An independent investigation by Kroll presented in early 2018 confirmed that there was large-scale fraud within PrivatBank, more than US$5.5 billion’s worth. We’re trying to get these funds back from the ex-owners of the bank by legal means.
At the same time, we understand that having more than 50 percent of banking assets owned by the state is not healthy in the long run. Together with the Ministry of Finance, we’ve elaborated the strategy of the state banks’ development, aiming at decreasing this number.
We are proud of our reform achievements and the support we have received from Ukraine’s international partners, such as the IMF, EBRD (European Bank for Reconstruction and Development), World Bank and others. Moreover, we’re staying in the IMF programme and hoping to continue our cooperation. We do owe a lot to our international donors and partners who have supported us on our uneasy path to financial stability.
However, it is clear that there is still a lot of work to be done before Ukraine’s economy can realise its full potential, supported by strong banks giving promising businesses the finances they require.
We are working continuously to ensure that banks are able to lend to the real economy, and that international businesses can find a home in Ukraine. The funds are there already to support immediate lending to strong businesses, and Ukraine’s low-cost, high-skilled population is more than ready to take on the challenges that foreign direct-investment represents.
We have put a large focus on the modernisation and liberalisation of the foreign-exchange (FX) system, a theme that I will continue to push during my service as governor of the National Bank. For too long, Ukraine has lived with a system of arcane, inefficient currency controls that are just not fit for the modern world. If our country is to secure the investment it needs, investors must have peace of mind and minimal administrative burden when it comes to inward investment or repatriating profits.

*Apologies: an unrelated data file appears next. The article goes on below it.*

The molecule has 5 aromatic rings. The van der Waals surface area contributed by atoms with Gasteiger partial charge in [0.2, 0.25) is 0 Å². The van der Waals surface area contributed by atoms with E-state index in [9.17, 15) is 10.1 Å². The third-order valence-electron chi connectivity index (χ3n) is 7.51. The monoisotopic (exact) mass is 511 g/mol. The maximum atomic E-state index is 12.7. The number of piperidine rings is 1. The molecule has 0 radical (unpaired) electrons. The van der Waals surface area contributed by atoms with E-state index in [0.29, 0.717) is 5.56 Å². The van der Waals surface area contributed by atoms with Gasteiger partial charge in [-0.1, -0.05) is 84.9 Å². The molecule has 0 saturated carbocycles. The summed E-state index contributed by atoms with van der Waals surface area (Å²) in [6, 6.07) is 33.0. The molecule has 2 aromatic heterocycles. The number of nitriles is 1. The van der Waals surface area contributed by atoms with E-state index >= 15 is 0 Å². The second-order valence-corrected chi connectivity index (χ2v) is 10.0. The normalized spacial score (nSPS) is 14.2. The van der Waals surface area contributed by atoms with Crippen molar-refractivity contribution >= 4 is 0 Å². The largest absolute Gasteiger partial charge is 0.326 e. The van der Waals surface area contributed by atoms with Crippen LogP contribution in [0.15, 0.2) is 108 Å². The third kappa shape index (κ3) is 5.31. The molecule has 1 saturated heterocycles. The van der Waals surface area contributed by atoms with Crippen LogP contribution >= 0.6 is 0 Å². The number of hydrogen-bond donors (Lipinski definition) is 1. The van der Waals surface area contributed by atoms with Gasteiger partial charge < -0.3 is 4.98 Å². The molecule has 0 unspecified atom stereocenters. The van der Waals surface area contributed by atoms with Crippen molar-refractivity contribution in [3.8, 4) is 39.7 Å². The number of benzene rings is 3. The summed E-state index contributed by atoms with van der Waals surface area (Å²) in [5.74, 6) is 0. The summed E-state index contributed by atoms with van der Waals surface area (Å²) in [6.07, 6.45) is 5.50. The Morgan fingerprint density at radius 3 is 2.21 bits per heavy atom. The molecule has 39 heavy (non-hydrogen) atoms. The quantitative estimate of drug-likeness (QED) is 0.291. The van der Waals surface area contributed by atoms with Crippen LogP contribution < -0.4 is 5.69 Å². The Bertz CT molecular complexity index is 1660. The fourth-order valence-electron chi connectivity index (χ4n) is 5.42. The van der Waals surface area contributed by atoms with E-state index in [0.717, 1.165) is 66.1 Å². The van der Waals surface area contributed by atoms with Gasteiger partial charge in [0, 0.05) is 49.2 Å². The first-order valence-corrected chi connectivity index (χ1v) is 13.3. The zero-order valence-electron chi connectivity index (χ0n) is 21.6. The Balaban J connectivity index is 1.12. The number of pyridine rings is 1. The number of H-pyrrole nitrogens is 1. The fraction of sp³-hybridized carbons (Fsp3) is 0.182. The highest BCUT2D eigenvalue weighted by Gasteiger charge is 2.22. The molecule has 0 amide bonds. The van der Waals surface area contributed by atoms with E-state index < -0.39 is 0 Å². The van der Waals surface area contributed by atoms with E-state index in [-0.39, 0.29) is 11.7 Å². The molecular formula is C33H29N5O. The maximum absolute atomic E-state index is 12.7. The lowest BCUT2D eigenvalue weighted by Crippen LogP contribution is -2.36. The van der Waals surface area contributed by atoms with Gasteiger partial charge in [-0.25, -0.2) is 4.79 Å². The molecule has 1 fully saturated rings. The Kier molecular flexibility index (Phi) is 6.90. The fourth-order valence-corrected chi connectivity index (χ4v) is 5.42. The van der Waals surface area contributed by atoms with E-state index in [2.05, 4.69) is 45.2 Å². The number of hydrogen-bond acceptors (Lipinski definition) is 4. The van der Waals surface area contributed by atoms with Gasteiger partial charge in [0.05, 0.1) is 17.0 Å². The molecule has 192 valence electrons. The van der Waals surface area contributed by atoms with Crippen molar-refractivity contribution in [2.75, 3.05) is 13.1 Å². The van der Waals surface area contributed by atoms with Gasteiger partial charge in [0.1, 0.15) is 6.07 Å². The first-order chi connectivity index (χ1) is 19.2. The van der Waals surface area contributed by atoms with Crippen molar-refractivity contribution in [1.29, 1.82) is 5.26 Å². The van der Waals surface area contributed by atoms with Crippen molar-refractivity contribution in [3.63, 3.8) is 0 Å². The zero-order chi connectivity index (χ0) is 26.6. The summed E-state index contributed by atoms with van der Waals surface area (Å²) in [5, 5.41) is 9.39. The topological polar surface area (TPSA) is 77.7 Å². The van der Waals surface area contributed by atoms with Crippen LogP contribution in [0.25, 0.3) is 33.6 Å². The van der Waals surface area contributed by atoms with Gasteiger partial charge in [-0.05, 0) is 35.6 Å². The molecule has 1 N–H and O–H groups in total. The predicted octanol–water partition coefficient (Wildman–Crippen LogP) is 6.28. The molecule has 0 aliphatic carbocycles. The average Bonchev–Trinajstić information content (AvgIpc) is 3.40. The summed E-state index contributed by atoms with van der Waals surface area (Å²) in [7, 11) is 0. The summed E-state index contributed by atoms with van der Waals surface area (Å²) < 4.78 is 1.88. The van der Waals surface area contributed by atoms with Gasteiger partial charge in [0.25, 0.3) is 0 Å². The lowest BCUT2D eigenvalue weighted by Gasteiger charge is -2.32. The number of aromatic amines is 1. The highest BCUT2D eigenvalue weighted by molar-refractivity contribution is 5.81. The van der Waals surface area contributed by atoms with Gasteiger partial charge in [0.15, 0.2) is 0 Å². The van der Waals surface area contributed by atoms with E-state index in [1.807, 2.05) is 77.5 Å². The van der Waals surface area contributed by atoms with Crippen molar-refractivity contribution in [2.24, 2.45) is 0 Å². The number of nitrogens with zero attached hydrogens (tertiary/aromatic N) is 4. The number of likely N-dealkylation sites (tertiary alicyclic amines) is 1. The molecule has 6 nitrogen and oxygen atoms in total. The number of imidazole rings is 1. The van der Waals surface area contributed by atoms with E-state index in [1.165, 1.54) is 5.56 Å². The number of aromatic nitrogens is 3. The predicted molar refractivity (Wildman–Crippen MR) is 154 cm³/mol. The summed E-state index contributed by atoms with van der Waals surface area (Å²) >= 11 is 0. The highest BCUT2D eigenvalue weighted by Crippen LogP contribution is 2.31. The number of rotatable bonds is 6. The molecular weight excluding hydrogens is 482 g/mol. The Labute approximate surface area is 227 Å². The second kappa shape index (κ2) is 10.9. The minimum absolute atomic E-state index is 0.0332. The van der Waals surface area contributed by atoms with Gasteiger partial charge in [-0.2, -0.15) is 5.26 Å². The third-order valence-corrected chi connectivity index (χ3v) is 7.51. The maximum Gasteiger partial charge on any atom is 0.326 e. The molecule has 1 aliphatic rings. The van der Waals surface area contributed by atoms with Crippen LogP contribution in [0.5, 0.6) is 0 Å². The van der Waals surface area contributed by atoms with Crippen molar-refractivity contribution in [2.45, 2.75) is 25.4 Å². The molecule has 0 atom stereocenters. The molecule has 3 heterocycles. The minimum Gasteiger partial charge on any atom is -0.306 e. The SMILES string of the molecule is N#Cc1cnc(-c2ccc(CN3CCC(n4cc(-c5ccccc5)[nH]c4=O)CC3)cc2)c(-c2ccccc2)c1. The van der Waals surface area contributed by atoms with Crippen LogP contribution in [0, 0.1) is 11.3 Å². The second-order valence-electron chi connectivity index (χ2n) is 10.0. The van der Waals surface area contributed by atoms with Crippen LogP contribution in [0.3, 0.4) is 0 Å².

A new FX law, currently sitting in Parliament, will make Ukraine a much more investor-friendly place and will help the country take its rightful spot amongst the major European and global economies. We believe in the free movement of capital, and that a well-functioning economy for Ukraine is impossible in today’s world without it.
Technology, too, provides ample opportunity for banking in Ukraine to become quicker, easier and much more transparent. The days of queuing at the bank for a simple transaction must be over for Ukrainians; instead, we will become champions of Internet and mobile banking. Financial services have to be faster, more efficient and easier to use for both retail and business customers. Innovative technologies will take us there, and Ukraine’s world-leading start-ups, backed by Western accelerators, are working on the tech right now.
The other side of the digitisation coin, however, is the threat of cybercrime. Cyber-attacks can be a very real danger to individual banks and the financial system as a whole. It is the job of a responsible regulator to think about this, and we have already set up a dedicated centre for cyber-security within the National Bank. Over the coming years, we will be introducing—and enforcing—regulations on mandatory cyber-security measures to be rolled out across Ukrainian banks.
In short, we have come a long way in recent years, and Ukraine is firmly on a path to economic growth and European integration. However, there is much to be done to maintain this momentum. With the EU-Ukraine Association Agreement now fully live, European banking regulations and corporate-governance standards should be the norm across our banking sector—and across the economy as a whole in the long-term.
We, the National Bank of Ukraine, have a unique opportunity to help secure sustainable growth and prosperity for generations of Ukrainians—and the responsibility of introducing our great country to the rest of the world’s economies. It is a task in which I will take great pride doing as governor of NBU for years to come.